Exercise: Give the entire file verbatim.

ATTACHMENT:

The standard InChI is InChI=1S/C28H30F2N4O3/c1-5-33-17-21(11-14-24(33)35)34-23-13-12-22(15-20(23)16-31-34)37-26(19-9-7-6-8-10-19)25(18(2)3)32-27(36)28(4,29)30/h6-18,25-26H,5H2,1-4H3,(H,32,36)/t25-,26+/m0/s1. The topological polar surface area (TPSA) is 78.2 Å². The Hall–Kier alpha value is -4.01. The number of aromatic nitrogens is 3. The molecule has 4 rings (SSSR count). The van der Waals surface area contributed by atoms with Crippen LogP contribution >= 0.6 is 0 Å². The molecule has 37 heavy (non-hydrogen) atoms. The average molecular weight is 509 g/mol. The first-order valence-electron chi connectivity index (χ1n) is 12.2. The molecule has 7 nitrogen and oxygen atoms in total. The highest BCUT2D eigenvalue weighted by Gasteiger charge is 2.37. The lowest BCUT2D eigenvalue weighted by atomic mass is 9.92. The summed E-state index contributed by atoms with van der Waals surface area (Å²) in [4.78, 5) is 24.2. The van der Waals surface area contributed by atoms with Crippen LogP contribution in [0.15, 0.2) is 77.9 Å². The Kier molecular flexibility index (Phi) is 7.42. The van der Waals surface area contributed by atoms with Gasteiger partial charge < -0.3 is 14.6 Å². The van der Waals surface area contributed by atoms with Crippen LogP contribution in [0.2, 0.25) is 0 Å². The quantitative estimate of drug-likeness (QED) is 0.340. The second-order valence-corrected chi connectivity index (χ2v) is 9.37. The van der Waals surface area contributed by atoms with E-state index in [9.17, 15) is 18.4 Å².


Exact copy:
The standard InChI is InChI=1S/C28H30F2N4O3/c1-5-33-17-21(11-14-24(33)35)34-23-13-12-22(15-20(23)16-31-34)37-26(19-9-7-6-8-10-19)25(18(2)3)32-27(36)28(4,29)30/h6-18,25-26H,5H2,1-4H3,(H,32,36)/t25-,26+/m0/s1. The topological polar surface area (TPSA) is 78.2 Å². The Hall–Kier alpha value is -4.01. The number of aromatic nitrogens is 3. The molecule has 4 rings (SSSR count). The van der Waals surface area contributed by atoms with Crippen LogP contribution >= 0.6 is 0 Å². The molecule has 37 heavy (non-hydrogen) atoms. The average molecular weight is 509 g/mol. The first-order valence-electron chi connectivity index (χ1n) is 12.2. The molecule has 7 nitrogen and oxygen atoms in total. The highest BCUT2D eigenvalue weighted by Gasteiger charge is 2.37. The lowest BCUT2D eigenvalue weighted by atomic mass is 9.92. The summed E-state index contributed by atoms with van der Waals surface area (Å²) in [4.78, 5) is 24.2. The van der Waals surface area contributed by atoms with Crippen LogP contribution in [0.15, 0.2) is 77.9 Å². The Kier molecular flexibility index (Phi) is 7.42. The van der Waals surface area contributed by atoms with Gasteiger partial charge < -0.3 is 14.6 Å². The van der Waals surface area contributed by atoms with Crippen LogP contribution in [0.2, 0.25) is 0 Å². The quantitative estimate of drug-likeness (QED) is 0.340. The second-order valence-corrected chi connectivity index (χ2v) is 9.37. The van der Waals surface area contributed by atoms with E-state index in [9.17, 15) is 18.4 Å².